Genome assembly, of course, is much more complex and fraught with problems than I’ve led you to believe, but that’s the basic idea. At the end of the article are a few more
frightening technical references, if you’d like to dig deeper. In the meantime, I can’t find a suitable quotation to finish off with, so I’ll just leave you with Octavius’ closing words:
So call the field to rest; and let’s away,
To part the glories of this happy day.
If you’re really interested in beetle genomes, the description of the Red Flour Beetle one is a good place to start. Of course, if you are really interested in beetle genomes, you’ve probably read it already. You’ll need a subscription to the journal, though.
- Tribolium Genome Sequencing Consortium, et al. The genome of the model beetle and pest Tribolium castaneum. Nature, April 2008, vol. 452 issue 7190, pp. 949-55.
Alignment is a technical and tricky process, but is somewhat de-mystified in some excellent reviews. I recommend the following:
- Flicek P, Birney E. Sense from sequence reads: methods for alignment and assembly. Nature Methods, November 2009, vol. 6 issue 11 supplement, pp. S6-S12. Somewhat technical, but a nice introduction from two experts from the European Bioinformatics Institute. You will, unfortunately, need a subscription to access it.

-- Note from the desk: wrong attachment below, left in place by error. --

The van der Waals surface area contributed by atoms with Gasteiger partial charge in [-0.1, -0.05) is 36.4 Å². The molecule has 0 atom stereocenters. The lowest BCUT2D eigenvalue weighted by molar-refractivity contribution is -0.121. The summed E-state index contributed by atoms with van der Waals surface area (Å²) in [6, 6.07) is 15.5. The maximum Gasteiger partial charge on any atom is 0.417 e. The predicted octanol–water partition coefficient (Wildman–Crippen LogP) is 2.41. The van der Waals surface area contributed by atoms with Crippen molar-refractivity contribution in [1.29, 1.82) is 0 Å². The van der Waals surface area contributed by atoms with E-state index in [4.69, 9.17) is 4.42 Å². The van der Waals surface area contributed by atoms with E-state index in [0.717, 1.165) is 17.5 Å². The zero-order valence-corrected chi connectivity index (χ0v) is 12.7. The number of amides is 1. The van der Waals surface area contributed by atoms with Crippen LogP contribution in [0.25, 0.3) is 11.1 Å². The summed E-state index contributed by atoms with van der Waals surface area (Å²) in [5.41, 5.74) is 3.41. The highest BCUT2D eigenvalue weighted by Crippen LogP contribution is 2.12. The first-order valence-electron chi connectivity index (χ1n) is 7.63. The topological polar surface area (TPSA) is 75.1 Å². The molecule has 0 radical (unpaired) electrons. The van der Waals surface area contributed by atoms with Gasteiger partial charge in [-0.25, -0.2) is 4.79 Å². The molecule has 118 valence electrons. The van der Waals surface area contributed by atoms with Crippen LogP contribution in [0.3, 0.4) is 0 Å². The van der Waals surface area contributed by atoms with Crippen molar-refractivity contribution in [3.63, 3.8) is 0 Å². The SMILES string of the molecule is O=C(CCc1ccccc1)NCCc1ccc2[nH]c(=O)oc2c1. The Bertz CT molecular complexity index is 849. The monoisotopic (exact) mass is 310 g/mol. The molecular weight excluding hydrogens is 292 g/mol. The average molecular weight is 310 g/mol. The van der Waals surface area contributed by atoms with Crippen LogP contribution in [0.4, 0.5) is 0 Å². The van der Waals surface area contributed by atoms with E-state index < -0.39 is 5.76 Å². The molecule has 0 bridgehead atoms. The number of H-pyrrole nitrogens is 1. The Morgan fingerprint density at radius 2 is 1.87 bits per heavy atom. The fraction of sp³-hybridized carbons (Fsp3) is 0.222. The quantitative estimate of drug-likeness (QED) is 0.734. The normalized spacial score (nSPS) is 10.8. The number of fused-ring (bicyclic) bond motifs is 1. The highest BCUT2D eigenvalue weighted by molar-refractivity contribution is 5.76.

- Pop M, Salzberg SL. Bioinformatics challenges of new sequencing technology. Trends in Genetics, March 2008, vol. 24 issue 3, pp. 142-149. A technical, but accessible review of the assembly problem and other challenges of high throughput genome sequencing. Freely accessible online.
- The NCBI Handbook (Editors: Jo McEntyre and Jim Ostell; National Center for Biotechnology Information, Bethesda, MD, USA: 2002-present) has some good information on genome assembly, but is very technical indeed. Start with Chapter 14, available online here.
Finally, if you’re in a silly mood, you could try these articles, which have nothing at all to do with sequence assembly.
- Hook EB. Shakespeare, genetics, malformations, and the Wars of the Roses: hereditary themes in Henry VI and Richard III. Teratology, Feb. 1987, vol. 35 issue 1, 147-55. I believe this one is freely available online here.
- Berg JM. Shakespeare as a geneticist. Clinical Genetics, March 2001, vol. 59 issue 3, pp. 165-70. Unfortunately, you’ll need a subscription for this one too.
Last but not least – if you’re really interested in stretching the Shakespeare-medical science connection, try this blog post of mine, discussing a very interesting paper about anal fistula and All’s Well That Ends Well. You just can’t make this stuff up.